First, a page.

The Inconsistencies of Caregiving Under COVID-19
by Linda Chamberlain
It has been 10 weeks since we have been able to see and hug my mother-in-law (MIL). Thank you for following along on our journey of caregiving during COVID-19. The struggles of her remembering why we cannot see her continue. One day she is angry because she feels like we have moved her to Florida, stuck her in a facility, and now never come to see her. The next day she is worried sick that her son has “The Virus” because she heard he was in the hospital. Sometimes she remembers he is making rounds at the hospital, sometimes she thinks he is sick in the hospital.
Most mornings, if I call her first I can gently reminder her about COVID-19 and bring her up to date with our state regulations and that we are not allowed to visit her at the Assisted Living. She will quickly remember and talk about how sad it is and she never imagined anything like this happening in her lifetime. She will often mention that she feels pretty good, but she cannot get her brain to work quite right and does not understand what is happening to her. The fear that creates in one’s mind is difficult to imagine.
We are blessed my MIL lives in a facility that provides great care. And, she has private duty caregivers that keep her engaged in life, provide her individual quality care, and help us feel much better getting a daily report of how she is coping. We have been able to arrange for a few balcony visits which we all enjoy. Her first words are always the same, “I just want to touch and hug you!”
This week, Shaun, the activities director and one of her favorites at the facility, took her outside for the first time in 10 weeks. Even with her mask her on she looks so happy to be outside. However, quickly the questions begin. Why does Shaun visit, and my own son will not visit me? Why is Shaun allowed to hug me and you are not? We try to explain Shaun works at the facility and he is allowed in, however, as family members we are not allowed in due to “The Virus.”
She says it does not make sense to her. She says we do not know where Shaun lives, we do not know if Shaun has been out to eat at a restaurant, we do not know if Shaun has been to the grocery store, we do not know if Shaun has anyone sick in his family. So, how do we know that Shaun is safe to visit with her and we are not? So as far as she is concerned, she says we are just making up reasons why we cannot come and see her. Otherwise, why are these other people allowed into the facility?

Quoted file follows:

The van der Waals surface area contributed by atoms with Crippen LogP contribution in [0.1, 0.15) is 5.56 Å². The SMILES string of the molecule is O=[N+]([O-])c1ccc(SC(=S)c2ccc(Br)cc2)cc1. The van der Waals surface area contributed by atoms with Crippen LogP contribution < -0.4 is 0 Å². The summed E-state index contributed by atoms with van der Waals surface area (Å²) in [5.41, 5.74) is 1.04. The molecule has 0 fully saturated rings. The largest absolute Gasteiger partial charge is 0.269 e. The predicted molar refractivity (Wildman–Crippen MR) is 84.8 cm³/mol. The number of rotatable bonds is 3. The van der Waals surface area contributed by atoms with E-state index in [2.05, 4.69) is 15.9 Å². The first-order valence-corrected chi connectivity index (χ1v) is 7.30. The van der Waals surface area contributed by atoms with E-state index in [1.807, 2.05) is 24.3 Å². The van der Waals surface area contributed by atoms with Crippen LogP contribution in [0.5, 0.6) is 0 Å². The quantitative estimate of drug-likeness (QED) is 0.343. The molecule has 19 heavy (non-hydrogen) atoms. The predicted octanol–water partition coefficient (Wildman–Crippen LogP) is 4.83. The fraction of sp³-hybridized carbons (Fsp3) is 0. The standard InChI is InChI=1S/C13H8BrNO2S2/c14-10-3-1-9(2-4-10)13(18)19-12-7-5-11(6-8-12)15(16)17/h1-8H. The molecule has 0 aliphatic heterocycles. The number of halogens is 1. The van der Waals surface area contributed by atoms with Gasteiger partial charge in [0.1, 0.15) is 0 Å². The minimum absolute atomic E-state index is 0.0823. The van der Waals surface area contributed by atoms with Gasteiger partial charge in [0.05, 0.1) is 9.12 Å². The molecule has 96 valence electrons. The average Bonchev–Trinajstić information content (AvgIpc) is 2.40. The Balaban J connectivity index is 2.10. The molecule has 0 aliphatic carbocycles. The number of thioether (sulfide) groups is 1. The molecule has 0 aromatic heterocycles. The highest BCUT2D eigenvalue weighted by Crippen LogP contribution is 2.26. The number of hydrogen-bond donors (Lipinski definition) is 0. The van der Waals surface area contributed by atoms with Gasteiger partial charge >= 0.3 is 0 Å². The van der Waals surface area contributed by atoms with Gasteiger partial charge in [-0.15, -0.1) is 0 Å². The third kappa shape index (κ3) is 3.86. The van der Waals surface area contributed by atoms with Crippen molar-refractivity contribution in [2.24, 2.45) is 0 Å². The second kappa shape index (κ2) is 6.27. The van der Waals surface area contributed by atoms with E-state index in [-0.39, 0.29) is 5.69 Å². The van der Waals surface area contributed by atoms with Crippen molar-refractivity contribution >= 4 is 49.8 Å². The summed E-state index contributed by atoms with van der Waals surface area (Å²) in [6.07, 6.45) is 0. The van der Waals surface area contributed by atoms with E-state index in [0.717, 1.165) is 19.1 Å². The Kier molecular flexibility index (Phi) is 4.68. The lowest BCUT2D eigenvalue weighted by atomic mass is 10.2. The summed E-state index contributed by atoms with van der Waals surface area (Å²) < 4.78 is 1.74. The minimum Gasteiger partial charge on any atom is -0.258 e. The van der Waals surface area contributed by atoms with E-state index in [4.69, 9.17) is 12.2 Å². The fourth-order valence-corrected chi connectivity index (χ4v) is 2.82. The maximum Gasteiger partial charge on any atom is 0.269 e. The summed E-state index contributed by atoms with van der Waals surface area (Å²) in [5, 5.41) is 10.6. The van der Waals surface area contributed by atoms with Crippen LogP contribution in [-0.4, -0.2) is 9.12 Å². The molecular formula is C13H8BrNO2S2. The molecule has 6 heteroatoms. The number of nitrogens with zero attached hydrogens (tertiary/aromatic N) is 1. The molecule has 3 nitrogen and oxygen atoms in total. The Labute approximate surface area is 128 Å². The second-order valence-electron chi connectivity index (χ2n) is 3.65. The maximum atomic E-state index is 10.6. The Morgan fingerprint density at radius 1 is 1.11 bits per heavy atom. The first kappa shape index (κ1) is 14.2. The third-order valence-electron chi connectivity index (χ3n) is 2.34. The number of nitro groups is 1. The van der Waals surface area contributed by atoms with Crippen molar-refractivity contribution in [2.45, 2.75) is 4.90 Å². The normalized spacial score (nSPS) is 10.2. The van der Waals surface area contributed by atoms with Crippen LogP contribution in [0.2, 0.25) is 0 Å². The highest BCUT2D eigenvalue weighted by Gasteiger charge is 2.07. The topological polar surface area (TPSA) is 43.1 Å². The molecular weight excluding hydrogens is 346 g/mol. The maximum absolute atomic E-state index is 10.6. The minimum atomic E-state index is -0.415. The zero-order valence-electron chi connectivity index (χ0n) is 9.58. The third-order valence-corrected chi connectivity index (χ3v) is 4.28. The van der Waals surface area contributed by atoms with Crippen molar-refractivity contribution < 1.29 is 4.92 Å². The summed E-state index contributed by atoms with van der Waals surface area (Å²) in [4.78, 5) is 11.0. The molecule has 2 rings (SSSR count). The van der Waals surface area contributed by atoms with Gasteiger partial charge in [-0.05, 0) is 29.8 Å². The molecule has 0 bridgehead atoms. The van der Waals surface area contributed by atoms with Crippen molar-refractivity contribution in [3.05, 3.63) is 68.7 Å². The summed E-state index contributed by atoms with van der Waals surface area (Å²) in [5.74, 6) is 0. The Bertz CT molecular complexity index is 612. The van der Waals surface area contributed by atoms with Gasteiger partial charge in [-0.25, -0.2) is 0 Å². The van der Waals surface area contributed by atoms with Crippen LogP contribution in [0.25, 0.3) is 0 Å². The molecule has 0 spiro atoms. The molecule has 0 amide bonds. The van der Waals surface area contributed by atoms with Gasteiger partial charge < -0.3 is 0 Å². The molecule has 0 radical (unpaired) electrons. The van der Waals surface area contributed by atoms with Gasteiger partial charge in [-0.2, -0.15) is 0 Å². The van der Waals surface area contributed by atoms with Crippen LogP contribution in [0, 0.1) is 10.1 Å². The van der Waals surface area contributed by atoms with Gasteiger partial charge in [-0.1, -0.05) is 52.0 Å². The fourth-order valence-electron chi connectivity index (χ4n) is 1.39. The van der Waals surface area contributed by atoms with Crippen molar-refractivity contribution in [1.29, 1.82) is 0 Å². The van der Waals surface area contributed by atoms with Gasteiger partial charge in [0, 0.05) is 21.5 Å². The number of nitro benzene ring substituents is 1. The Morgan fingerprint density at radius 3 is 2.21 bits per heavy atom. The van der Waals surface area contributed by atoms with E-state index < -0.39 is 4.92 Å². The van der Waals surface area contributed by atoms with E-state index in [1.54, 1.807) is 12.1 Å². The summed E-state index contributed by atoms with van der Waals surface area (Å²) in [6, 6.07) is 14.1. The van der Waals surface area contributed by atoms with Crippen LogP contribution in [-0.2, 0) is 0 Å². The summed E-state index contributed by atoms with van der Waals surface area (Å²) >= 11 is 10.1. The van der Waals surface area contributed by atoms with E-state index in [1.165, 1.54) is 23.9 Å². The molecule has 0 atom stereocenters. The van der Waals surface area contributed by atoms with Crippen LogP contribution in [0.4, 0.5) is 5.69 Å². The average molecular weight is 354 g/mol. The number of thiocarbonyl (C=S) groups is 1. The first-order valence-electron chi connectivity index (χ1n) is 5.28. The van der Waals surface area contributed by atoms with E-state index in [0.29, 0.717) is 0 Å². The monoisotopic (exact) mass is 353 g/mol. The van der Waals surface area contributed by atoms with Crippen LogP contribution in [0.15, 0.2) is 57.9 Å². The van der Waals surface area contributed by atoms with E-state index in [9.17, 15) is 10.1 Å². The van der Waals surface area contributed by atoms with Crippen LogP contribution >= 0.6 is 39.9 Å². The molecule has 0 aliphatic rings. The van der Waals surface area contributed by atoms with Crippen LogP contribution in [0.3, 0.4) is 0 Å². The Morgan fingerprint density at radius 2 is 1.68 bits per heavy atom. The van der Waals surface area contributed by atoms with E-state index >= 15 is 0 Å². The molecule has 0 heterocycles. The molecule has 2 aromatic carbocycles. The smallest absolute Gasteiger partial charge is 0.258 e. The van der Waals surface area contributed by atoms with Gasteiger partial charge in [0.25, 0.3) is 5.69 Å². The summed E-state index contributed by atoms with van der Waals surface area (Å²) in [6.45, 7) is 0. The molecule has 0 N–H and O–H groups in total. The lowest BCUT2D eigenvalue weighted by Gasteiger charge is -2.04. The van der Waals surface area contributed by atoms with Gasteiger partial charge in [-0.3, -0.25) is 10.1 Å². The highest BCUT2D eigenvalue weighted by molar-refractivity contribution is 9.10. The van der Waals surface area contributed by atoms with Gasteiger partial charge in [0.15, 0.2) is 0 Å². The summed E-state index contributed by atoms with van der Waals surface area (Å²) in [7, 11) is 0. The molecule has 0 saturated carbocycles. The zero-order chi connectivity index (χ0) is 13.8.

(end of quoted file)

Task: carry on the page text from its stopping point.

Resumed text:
Frankly, these answers are difficult to come up with and explain at this point. I let her know I speak with the facility regularly to make suggestions of how they may want to arrange visits for families with their loved ones. One of the best ideas I have read about is from a facility in Louisiana that allows for visits outside, over six feet apart, and a see-through fence in between, allowing family on one side and the resident on the other. Even though we could still not touch it would give us time to sit together and really visit, not trying to holler from the ground floor up to her balcony. Another idea is by Thrive Senior Living. They have created a plexiglass protection wall, allowing the resident and guest to see each other on the same level and talk to one another on phones.
I applaud facilities everywhere for taking care of this vulnerable population and greatly appreciate the teams of caregivers that provide care day in and day out for our loved ones. This post is not intended to be critical. Coping with caregiving during COVID-19 continues to be a challenge and we are all adapting in a variety of ways. The costs of trying and hoping we are keeping people safe must be considered by all businesses.
All senior facilities need to stop waiting for the government and come up with creative solutions to allow residents to see their loved ones, whether outside at a safe distance or through plexiglass or some other amazing solution out there. We cannot wait any longer to see the residents we love. This is too long to keep a vulnerable population behind closed doors, often limited to their room for days and weeks at a time. Many families have already lost their loved ones with no good-byes. The level of grief and remorse they are experiencing hurts me to think about it. We all need to be creative, find solutions, and take the next steps needed to see our loved ones.
Thank you for reading, it means a great deal to me. If you have seen or read about a solution that is keeping our seniors safe in facilities and allowing them to safely visit with and see their loved ones please send it to me at firstname.lastname@example.org.
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